THE People’s Alliance for Gupkar Declaration in its meeting in Srinagar on Tuesday reiterated its demand for the reversal of the revocation of Article 370 that granted Jammu and Kashmir its semi-autonomous status within the Indian Union. The alliance said that the withdrawal of Article 370 had damaged “the very bond of our relationship with the Union of India”. By demolishing the Constitution of Jammu & Kashmir, the resolution passed at the meeting stated, the government has crossed all limits of constitutionality. The PAGD rued there has been no redeeming change to the situation in the Valley following their meeting with the Prime Minister Narendra Modi in June. “J&K remains as far from Delhi and from the ‘Dil’ (heart) of India as it has ever been,” said the PAGD spokesperson M Y Tarigami.
The meeting came in the wake of the Taliban takeover of Afghanistan and thus assumes some significance. There are fears that the transfer of power in Kabul would have security implications in Kashmir. This has persuaded many experts in india to get its act together in Kashmir. Former Army chief General Shankar Roychowdhury has called on the government to step up outreach in Kashmir and reassure people in the region that India will continue to be a secular democracy.
However, it seems out of question that the centre would be willing to discuss the reversal of the withdrawal of Article 370. But for now the return of statehood would be a welcome step in Kashmir. People would certainly want elections to take place and an elected government in power. It is now for over three years that the former state has been under a central rule. So, people would want the elected representatives they could approach to resolve their issues.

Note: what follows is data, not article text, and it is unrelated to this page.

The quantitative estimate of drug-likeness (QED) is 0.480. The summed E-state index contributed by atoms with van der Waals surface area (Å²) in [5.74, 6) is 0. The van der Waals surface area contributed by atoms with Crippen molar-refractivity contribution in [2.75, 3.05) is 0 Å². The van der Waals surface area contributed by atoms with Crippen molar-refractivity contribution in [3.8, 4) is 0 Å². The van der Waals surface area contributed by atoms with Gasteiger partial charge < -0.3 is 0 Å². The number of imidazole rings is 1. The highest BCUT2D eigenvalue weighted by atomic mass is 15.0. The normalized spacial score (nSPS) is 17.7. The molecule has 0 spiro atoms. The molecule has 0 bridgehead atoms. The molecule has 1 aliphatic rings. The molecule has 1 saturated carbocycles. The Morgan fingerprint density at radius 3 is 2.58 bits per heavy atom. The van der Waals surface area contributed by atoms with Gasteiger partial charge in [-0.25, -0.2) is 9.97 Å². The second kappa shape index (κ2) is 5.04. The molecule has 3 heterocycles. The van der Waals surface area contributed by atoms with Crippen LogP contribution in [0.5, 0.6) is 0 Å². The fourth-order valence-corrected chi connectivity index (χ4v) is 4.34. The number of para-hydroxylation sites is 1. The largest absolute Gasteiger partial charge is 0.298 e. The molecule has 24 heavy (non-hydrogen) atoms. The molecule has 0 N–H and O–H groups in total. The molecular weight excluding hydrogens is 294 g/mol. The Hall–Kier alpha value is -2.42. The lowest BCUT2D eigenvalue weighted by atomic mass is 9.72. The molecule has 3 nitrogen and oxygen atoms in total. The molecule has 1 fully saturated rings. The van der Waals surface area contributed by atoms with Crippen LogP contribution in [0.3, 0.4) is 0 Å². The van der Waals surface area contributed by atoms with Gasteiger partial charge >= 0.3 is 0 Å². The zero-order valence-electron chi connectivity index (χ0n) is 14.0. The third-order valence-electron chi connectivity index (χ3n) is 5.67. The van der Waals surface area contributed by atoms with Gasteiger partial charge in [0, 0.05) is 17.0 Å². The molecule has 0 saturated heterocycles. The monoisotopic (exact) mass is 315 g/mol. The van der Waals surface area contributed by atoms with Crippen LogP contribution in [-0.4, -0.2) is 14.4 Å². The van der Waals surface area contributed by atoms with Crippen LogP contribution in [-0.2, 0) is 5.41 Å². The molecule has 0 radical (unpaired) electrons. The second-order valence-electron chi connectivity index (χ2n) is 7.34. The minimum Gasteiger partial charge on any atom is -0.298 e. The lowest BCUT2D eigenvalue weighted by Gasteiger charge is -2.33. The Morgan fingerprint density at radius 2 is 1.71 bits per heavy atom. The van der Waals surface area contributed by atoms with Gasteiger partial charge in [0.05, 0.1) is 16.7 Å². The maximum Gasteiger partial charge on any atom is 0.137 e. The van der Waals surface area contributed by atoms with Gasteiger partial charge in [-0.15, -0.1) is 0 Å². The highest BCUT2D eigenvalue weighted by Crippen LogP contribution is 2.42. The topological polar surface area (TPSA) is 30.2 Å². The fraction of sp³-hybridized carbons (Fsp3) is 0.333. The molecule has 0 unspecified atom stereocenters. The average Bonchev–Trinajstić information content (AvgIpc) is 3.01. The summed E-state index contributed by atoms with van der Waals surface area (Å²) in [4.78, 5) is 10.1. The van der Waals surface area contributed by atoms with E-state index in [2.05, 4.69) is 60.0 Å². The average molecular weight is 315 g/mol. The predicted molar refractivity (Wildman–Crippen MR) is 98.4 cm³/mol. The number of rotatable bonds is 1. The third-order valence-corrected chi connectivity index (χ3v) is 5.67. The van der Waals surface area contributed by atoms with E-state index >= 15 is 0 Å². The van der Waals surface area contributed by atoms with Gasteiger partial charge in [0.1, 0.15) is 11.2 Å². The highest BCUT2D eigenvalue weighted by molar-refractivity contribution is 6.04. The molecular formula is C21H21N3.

As for Article 370, the only remote hope it could be reversed is if the Supreme Court overturns government move. But so far the court has not found time to hear the petitions challenging the revocation of J&K autonomy.
The PAGD leaders, however, have made it clear that they were committed to the demand for a reversal of the withdrawal of the constitutional provision, saying they will fight for the restoration of the former state’s autonomy through democratic means.
This is where a dialogue between the centre and the J&K leadership holds some hope and the former should engage in it sooner than later. This could go a long way in breaking the ice and putting the union territory on the road to a political normalcy. Every J&K citizen has a stake in such a dialogue and all would want it to reach its logical conclusion: a statehood for J&K and redressal of the local political and public grievances and aspirations.
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